Above and Beyond Age: Prediction of Major Postoperative Adverse Events in Head and Neck Surgery

Marco A. Mascarella, Nikesh Muthukrishnan, Farhad Maleki, Marie Jeanne Kergoat, Keith Richardson, Alex Mlynarek, Veronique Isabelle Forest, Caroline Reinhold, Diego R. Martin, Michael Hier, Nader Sadeghi, Reza Forghani

Research output: Contribution to journalArticlepeer-review

4 Scopus citations


Objective: Major postoperative adverse events (MPAEs) following head and neck surgery are not infrequent and lead to significant morbidity. The objective of this study was to ascertain which factors are most predictive of MPAEs in patients undergoing head and neck surgery. Methods: A cohort study was carried out based on data from patients registered in the National Surgical Quality Improvement Program (NSQIP) from 2006 to 2018. All patients undergoing non-ambulatory head and neck surgery based on Current Procedural Terminology codes were included. Perioperative factors were evaluated to predict MPAEs within 30-days of surgery. Age was classified as both a continuous and categorical variable. Retained factors were classified by attributable fraction and C-statistic. Multivariate regression and supervised machine learning models were used to quantify the contribution of age as a predictor of MPAEs. Results: A total of 43 701 operations were analyzed with 5106 (11.7%) MPAEs. The results of supervised machine learning indicated that prolonged surgeries, anemia, free tissue transfer, weight loss, wound classification, hypoalbuminemia, wound infection, tracheotomy (concurrent with index head and neck surgery), American Society of Anesthesia (ASA) class, and sex as most predictive of MPAEs. On multivariate regression, ASA class (21.3%), hypertension on medication (15.8%), prolonged operative time (15.3%), sex (13.1%), preoperative anemia (12.8%), and free tissue transfer (9%) had the largest attributable fractions associated with MPAEs. Age was independently associated with MPAEs with an attributable fraction ranging from 0.6% to 4.3% with poor predictive ability (C-statistic 0.60). Conclusion: Surgical, comorbid, and frailty-related factors were most predictive of short-term MPAEs following head and neck surgery. Age alone contributed a small attributable fraction and poor prediction of MPAEs. Level of evidence: 3.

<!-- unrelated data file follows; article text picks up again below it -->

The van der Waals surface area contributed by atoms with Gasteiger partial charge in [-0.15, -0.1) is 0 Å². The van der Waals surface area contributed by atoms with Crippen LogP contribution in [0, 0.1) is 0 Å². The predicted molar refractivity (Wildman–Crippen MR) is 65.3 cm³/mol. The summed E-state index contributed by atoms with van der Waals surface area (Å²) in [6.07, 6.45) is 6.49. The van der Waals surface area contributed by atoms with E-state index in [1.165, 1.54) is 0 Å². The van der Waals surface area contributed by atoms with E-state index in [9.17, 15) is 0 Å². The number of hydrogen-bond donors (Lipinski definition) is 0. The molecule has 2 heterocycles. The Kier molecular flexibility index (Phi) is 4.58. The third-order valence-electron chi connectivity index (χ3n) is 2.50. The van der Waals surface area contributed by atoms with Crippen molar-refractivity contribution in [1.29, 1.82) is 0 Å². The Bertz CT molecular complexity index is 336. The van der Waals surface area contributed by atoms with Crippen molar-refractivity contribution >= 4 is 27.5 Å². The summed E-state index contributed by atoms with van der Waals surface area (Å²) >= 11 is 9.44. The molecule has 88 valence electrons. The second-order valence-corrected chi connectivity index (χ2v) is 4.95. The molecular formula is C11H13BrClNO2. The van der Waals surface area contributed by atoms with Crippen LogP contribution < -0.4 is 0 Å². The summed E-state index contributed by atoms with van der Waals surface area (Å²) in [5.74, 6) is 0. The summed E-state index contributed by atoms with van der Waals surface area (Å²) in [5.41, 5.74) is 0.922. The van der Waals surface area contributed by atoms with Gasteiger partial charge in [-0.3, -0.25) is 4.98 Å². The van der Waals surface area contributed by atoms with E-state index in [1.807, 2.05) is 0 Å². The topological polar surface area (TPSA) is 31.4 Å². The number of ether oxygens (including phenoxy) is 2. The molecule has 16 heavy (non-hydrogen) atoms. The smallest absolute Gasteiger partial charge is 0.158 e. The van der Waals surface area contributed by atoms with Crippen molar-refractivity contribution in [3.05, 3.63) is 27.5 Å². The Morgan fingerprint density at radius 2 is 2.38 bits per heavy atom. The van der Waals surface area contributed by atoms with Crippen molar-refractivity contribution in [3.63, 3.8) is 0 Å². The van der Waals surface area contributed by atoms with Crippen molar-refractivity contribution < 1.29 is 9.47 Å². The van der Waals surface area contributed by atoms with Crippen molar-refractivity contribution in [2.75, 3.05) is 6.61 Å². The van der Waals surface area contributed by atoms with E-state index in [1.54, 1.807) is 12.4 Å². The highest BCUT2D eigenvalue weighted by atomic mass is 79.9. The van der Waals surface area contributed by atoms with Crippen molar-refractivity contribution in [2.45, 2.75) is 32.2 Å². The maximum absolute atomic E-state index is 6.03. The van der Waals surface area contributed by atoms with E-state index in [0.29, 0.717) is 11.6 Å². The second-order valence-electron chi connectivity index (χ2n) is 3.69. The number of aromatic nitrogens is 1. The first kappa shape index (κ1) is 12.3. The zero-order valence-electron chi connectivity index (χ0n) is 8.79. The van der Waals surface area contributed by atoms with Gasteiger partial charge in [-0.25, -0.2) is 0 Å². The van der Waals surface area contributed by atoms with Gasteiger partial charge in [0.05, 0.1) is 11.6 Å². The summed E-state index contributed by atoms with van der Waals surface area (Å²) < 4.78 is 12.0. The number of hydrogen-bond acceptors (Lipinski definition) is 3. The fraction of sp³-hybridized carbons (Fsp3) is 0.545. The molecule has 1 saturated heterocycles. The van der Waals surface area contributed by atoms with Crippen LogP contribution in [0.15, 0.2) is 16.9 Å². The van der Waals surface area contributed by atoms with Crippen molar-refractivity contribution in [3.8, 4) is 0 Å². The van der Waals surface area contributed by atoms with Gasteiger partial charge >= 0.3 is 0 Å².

Original languageEnglish (US)
Pages (from-to)697-703
Number of pages7
JournalAnnals of Otology, Rhinology and Laryngology
Issue number7
StatePublished - Jul 2022


  • adverse events
  • frailty
  • head and neck cancer
  • machine learning
  • surgery

ASJC Scopus subject areas

  • Otorhinolaryngology


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